For an industry immersed in ageism, this movie's cast demographics -- three performers in their 70s plus star Ernest Borgnine, who clocks in at 90 -- make the project more notable than its modest ambitions.
For an industry immersed in ageism, this movie’s cast demographics — three performers in their 70s plus star Ernest Borgnine, who clocks in at 90 — make the project more notable than its modest ambitions. A cheerful if woefully predictable holiday yarn that weaves in a couple of musical numbers and plenty of caroling to flesh out its 85 minutes, “A Grandpa for Christmas” is a true throwback, leading a wave of Hallmark Channel fare clearly designed to fill a niche the major networks have mostly abandoned.
Borgnine and his co-stars Katherine Helmond and Jamie Farr certainly don’t have to reach terribly far playing a group of old-time actors (there’s also Richard Libertini as a veteran agent) whose kibitzing is interrupted when the young granddaughter of Borgnine’s Bert O’Riley shows up on his doorstep. Poor Becca (Juliette Goglia) has been temporarily orphaned, with her mom (Tracy Nelson) left in a coma following a traffic accident.
Long estranged from his daughter, Bert didn’t even know that Becca existed, but after some initial prickliness, he quickly wins the kid over, hoping to redeem himself because he “wasn’t there” for her mother. Fortunately, it turns out young Becca has a great set of pipes, and there’s this holiday show at school coming up, and Bert and his pals are all enthusiastic about being in showbiz again, and …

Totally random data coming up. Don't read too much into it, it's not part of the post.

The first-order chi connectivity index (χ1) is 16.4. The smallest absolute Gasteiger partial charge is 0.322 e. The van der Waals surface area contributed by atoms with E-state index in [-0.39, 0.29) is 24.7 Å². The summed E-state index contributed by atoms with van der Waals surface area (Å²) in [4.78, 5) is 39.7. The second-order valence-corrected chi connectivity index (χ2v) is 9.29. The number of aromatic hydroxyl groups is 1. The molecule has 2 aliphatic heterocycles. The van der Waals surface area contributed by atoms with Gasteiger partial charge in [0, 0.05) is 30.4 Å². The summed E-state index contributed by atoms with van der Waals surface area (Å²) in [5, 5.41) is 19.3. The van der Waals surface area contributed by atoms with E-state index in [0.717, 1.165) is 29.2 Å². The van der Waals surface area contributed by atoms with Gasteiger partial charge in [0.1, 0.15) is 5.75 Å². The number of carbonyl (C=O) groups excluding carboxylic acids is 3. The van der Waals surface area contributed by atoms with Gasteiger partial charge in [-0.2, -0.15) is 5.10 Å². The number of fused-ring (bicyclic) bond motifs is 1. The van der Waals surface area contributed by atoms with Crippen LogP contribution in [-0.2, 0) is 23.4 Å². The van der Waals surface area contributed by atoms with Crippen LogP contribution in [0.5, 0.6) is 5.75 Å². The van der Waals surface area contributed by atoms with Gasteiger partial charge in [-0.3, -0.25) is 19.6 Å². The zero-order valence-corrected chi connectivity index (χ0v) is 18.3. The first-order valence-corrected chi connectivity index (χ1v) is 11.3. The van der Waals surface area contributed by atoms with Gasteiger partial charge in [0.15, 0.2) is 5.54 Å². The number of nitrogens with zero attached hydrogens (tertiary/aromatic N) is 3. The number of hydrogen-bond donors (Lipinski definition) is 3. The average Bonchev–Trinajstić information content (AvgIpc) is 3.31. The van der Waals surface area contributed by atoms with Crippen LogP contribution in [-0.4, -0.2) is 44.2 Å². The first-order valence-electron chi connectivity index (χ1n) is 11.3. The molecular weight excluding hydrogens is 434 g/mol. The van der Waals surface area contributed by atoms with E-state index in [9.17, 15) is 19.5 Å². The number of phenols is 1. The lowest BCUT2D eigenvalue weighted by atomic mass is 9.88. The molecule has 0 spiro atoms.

So it goes. Frankly, writer David Alexander and director Harvey Frost struggle to drum up much conflict or drama, and even with additional trips to the hospital, the story remains pretty flat and saccharine.
Nevertheless, Borgnine bites into the part with the kind of gusto you’d expect given the dearth of meaty roles for actors born before 1920, and the movie is refreshingly unabashed about plucking emotional chords, however familiar they may be.
At least for those who complain there’s nothing wholesome on TV, Hallmark continues to plug away, building its feel-good library with the sort of movies and talent that broadcasters have long since rejected as too soft and too old. It may not be much of a business, but in a small way, “Grandpa” is a kind of gift.